Two days later he boarded an eastbound train at Nice-Ville station. Luc believed he was going spare parts hunting in Imperia with the alibi of a Ventimiglia hotel booking, and Xérus thought he was off to Sanremo and beyond in search of a fictional spendthrift. But he would pass straight through all those delightful coastal resorts and restrict his researches in Italy to the cities of Genoa and Milan.
* * *
Narone was quite prepared for a dead-end at the home of Hauvert’s grandparents. Even if they turned out to be alive and well, and even if the ex-bank clerk was still living with them, he suspected he might receive very short shrift from a man whose career had presumably been ruined by the actions of four or five despicable villains, one of whom was now standing on his doorstep more than eight years on and offering his hand in a gesture of peace.
So he was pleasantly surprised when Giuseppe, who was clearly only a couple of years older than him, nodded ruefully in recognition of the getaway driver’s face — ‘From all the newspapers, of course!’ — and invited him in out of pure curiosity.
Narone kept it as simple as he could. He was back out of jail, and for justice’s sake he was determined to find both the man who had set up the robbery and the gang leader who had escaped. He had discussed this briefly with the Nice police, and they had trusted him with this address — they would be as pleased as everybody else if Narone could somehow track down the mastermind. And surely Giuseppe’s reputation was worth reinstating, if that were at all possible?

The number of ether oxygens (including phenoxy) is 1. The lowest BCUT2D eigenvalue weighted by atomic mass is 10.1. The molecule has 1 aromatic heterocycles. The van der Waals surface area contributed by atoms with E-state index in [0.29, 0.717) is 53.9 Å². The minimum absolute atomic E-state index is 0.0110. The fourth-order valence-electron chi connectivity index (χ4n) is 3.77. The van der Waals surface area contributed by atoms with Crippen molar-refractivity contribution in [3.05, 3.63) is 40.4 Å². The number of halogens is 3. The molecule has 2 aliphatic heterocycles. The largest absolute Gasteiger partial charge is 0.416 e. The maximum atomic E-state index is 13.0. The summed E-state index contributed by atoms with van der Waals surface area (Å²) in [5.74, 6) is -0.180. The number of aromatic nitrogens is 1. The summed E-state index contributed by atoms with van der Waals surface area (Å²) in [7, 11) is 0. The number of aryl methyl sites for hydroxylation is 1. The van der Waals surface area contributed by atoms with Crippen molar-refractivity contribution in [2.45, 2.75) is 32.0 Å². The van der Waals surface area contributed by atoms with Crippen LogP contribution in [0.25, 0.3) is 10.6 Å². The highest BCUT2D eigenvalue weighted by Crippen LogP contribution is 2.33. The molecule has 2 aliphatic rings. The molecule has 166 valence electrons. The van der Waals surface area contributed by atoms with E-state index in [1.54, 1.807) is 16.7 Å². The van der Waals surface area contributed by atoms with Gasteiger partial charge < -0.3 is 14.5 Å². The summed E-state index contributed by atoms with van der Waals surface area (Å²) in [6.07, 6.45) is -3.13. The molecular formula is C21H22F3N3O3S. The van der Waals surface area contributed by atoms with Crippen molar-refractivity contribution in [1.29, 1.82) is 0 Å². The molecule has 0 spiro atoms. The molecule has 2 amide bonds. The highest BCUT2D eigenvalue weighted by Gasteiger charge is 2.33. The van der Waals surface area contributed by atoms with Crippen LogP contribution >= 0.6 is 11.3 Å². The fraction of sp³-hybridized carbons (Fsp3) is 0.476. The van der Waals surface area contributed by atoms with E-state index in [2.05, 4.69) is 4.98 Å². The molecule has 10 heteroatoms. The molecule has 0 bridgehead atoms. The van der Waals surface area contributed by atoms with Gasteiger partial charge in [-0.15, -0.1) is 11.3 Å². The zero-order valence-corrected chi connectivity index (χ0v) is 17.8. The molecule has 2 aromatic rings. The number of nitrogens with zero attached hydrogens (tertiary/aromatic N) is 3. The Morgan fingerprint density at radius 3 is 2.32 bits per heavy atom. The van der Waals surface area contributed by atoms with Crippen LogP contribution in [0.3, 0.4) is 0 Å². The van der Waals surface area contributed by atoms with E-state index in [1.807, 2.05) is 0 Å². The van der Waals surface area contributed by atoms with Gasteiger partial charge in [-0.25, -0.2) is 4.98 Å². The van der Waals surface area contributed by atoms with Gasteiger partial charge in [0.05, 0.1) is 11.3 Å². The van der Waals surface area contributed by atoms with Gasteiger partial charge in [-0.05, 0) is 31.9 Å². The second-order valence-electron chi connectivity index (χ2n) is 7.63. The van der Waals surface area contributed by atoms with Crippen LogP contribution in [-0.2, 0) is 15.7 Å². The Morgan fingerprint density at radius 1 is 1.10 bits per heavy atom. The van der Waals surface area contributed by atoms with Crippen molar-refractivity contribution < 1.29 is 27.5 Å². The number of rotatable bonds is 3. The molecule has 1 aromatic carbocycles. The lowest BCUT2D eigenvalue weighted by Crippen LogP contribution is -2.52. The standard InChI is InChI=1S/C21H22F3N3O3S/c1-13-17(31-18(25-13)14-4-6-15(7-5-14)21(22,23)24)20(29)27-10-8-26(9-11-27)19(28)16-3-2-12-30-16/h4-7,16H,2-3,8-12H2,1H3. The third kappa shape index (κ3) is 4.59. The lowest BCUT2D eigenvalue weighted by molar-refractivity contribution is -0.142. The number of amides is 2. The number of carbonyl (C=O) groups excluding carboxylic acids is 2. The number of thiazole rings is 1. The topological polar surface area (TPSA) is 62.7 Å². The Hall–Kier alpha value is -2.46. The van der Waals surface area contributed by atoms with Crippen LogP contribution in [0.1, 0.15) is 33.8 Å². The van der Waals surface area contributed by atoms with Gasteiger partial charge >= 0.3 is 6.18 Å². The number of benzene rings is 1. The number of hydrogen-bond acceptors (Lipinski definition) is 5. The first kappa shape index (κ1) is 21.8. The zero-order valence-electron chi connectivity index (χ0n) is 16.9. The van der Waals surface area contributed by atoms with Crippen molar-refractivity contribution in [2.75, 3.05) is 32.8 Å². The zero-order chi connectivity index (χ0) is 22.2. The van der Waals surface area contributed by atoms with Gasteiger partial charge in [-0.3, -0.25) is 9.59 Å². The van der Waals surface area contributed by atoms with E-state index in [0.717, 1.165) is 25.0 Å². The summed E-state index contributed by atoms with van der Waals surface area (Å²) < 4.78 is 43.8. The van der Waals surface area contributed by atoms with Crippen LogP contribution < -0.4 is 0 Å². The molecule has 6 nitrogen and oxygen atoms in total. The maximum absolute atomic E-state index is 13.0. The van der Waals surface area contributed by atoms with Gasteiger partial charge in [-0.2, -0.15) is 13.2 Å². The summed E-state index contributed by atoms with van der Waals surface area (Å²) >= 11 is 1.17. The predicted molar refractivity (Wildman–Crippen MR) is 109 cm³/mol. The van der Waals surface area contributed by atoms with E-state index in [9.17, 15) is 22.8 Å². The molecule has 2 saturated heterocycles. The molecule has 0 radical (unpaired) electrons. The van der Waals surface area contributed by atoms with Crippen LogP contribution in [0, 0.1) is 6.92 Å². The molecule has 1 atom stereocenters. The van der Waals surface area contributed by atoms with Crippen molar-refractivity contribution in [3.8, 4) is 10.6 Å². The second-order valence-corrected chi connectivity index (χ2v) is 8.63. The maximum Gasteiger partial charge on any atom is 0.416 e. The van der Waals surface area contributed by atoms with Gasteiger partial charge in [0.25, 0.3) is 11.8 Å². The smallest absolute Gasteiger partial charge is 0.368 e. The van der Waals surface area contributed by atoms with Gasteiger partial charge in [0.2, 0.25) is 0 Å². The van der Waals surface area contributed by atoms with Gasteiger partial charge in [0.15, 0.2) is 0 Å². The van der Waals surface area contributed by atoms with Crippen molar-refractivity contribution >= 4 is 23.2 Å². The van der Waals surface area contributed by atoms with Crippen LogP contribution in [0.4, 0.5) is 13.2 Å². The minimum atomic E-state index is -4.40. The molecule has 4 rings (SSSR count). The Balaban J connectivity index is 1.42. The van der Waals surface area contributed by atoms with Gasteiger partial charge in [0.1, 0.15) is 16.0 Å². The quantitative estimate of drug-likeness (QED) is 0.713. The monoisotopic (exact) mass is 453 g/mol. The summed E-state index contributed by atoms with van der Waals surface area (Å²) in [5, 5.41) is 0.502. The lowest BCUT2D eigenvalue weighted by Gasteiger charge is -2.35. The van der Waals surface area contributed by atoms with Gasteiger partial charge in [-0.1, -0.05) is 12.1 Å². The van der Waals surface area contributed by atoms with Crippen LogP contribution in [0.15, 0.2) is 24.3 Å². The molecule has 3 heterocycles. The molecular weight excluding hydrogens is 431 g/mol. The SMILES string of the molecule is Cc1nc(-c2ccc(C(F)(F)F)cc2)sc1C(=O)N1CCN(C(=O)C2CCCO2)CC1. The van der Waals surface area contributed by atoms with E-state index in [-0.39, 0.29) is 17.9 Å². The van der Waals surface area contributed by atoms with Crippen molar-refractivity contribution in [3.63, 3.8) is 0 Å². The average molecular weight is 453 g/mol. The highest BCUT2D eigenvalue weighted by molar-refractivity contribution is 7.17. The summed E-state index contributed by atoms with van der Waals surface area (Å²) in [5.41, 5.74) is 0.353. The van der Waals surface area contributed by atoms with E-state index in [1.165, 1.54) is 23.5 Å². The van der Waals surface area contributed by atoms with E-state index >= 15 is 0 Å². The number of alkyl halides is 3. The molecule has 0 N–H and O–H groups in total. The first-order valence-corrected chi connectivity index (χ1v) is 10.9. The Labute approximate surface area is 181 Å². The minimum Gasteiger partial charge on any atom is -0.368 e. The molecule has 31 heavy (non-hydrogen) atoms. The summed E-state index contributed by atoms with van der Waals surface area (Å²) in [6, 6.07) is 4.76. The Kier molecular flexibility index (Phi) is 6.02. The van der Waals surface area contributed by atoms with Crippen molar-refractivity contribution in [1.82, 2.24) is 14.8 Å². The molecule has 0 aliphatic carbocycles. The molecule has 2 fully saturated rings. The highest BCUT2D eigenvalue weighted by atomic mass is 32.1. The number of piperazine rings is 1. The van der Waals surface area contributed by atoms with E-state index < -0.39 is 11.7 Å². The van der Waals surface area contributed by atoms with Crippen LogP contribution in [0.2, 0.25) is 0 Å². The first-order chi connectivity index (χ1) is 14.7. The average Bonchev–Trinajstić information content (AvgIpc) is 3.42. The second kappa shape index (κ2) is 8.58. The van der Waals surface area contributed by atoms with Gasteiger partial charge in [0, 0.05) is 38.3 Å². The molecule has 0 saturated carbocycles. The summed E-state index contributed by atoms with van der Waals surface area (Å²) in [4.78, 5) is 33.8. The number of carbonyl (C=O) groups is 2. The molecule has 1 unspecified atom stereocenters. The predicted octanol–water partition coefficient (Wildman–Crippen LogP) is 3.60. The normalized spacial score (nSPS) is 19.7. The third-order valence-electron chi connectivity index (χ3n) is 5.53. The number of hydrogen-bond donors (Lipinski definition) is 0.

Hauvert played along — ‘After all, what do I have to lose?’ — and answered all the questions his visitor then threw at him.
But by the end of their conversation, Narone had established very little new information. Giuseppe’s recollection of what the caller had briefly said to him on the phone, the evening before the robbery, tied up well with what Hardy had already told him. So did the report of his Sicilian accent. And it turned out that everyone at the bank had had access to Hauvert’s apartment block address and phone number: the personal details of all members of staff were kept in an easily accessed notebook for use by anybody in an emergency.
And Hauvert could still not believe that any of his old colleagues had been involved.
‘I’ve always hated Tillier for giving me the sack. But the old boy was no bank robber. Orceau was a nice guy, always helpful when I was doing my training, and very grateful for my hospital visit after he was shot. There were five younger clerks — one of them a woman — but I can’t see any of them having the time or the contacts to arrange something like that. Pauron the messenger was a real softie, and he couldn’t have planned a tea-party, let alone a robbery. And Charnière was just a regular security guard. If he was the insider, he made a real mess of it, poor sod. But of course he wasn’t!’
‘I’m sure you’re right about him, Giuseppe. Actually, I had been wondering whether to pay him a visit too ...’
‘Don’t. If you go anywhere near him, and he discovers you were one of the gang, he’ll break your neck on the spot.’
There was nothing left on Narone’s list of questions. But as they parted with another friendly handshake, Giuseppe Hauvert proffered his grandparents’ telephone number, just in case the amateur investigator later remembered something else he needed to ask.
Copyright © 2012 by Michael E. Lloyd